Scout leader allegedly abused boy in tent on camping trip

Gardaí investigate alleged incident during expedition in south Co Dublin in 2014

Larch Hill in south Co Dublin. The alleged abuse took place during a camping trip here in 2014. Photograph: Cyril Byrne/The Irish Times

Larch Hill in south Co Dublin. The alleged abuse took place during a camping trip here in 2014. Photograph: Cyril Byrne/The Irish Times


A file has been sent by the Garda Síochana to the Director of Public Prosecutions (DPP) over an alleged case of child sexual abuse during a scout camping trip in 2014, at Larch Hill, south Co Dublin.

Gardaí are investigating a scout leader who allegedly abused a 12-year old boy on a camping trip more than three years ago, which was reported to Garda early last year.

A confidential disclosure in relation to the allegation was received by Minister for Children Katherine Zappone last week.

The allegation claims the male leader entered the boy’s tent at night, at Larch Hill campsite, south Co Dublin, and sexually abused him.

The male leader was in the same scout troop as the boy at the time, and the juvenile member has since left the group.

It is understood gardaí have sent a file to the DPP in recent weeks, following an investigation. The leader under investigation is still involved in a scout group.

The boy disclosed the alleged incident of sexual abuse two years later, in 2016, and the matter was reported to the gardaí in early 2017. A spokeswoman for the gardaí said they could not comment on “ongoing investigations”.

Ms Zappone has referred the disclosure of alleged child sex abuse to the Scouting Ireland chief executive Dr John Lawlor, to investigate the matter and provide her with an update “as a matter of urgency”.


Previous complaints over inappropriate jokes and hugging were made against the leader by a parent of the boy, prior to the alleged sexual abuse disclosure from the boy.

The complaints were investigated by Scouting Ireland in 2015. Two staff members, including their child protection officer, interviewed both the parent and the subject of the complaint.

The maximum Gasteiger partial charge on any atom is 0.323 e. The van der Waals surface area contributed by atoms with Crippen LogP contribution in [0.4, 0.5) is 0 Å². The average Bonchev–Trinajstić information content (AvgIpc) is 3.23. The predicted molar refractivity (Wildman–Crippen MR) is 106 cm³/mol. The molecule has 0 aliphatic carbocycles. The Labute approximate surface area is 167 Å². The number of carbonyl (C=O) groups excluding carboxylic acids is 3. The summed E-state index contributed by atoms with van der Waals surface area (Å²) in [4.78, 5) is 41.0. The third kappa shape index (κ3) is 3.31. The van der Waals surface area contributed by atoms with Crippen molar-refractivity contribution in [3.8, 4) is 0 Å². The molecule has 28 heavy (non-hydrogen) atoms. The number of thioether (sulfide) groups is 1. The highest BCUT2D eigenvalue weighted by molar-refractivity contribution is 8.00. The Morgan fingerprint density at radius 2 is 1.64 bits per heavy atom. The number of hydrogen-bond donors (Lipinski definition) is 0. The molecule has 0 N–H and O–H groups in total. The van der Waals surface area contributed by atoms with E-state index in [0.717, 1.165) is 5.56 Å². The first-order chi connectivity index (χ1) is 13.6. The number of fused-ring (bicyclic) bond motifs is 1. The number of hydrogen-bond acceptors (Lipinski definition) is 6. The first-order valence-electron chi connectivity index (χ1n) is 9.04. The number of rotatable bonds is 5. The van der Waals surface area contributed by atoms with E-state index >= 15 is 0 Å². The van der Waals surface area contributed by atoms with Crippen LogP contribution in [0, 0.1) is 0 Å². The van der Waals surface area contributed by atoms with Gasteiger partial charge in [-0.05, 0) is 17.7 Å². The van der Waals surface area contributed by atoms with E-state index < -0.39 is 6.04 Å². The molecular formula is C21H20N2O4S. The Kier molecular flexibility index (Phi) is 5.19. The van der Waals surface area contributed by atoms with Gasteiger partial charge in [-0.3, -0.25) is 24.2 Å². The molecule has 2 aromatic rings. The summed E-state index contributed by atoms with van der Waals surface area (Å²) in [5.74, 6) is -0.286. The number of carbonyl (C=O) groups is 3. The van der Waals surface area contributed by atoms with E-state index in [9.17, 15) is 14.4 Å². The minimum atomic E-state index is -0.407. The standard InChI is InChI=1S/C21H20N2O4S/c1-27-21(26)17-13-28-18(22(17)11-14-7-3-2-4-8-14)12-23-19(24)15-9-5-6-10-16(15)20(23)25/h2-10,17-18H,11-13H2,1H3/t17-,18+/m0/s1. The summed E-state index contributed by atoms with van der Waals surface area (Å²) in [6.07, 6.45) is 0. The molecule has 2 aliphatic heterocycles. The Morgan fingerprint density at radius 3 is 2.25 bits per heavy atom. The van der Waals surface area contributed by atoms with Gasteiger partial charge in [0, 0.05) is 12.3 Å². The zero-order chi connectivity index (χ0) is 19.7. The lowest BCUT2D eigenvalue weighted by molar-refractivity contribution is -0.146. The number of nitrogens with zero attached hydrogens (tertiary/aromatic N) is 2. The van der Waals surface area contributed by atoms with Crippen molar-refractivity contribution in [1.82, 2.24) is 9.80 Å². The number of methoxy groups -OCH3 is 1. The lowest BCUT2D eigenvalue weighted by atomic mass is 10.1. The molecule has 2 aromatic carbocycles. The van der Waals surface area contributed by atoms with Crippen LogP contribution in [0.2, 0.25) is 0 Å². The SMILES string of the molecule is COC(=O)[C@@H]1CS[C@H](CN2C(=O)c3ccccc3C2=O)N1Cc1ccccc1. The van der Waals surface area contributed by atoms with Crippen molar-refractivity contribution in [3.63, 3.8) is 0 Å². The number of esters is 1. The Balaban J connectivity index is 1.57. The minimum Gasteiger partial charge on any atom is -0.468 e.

During a meeting that lasted an hour and a half, the male leader stated the complaints were an attempt to “discredit” him, according to written minutes of the discussion obtained by The Irish Times.

Scouting Ireland did not respond to questions in relation to the child sex abuse allegation.

On Thursday, Ms Zappone told the Dáil she had recently received several confidential disclosures regarding Scouting Ireland of “grave and serious concern”.

The disclosures to the Minister regarding Scouting Ireland follow reports in The Irish Times concerning the organisation’s “flawed” handling of a rape allegation made in 2016, which concerned two adult leaders.

State funding worth nearly €1 million a year remains suspended over Governance concerns at the youth organisation.

Four senior scouting figures have stepped aside from their positions while an independent inquiry is completed into how senior volunteers in the organisation handled a rape allegation in 2016.

Chief scout Christy McCann announced on Thursday he had informed the organisation’s board that he was “temporarily” standing down.

David Shalloo, chief commissioner for youth affairs, also said he would “temporarily step aside” from his role, pending the investigation’s conclusion; along with Thérèse Bermingham, chief commissioner for adult resources, and board member Ollie Kehoe.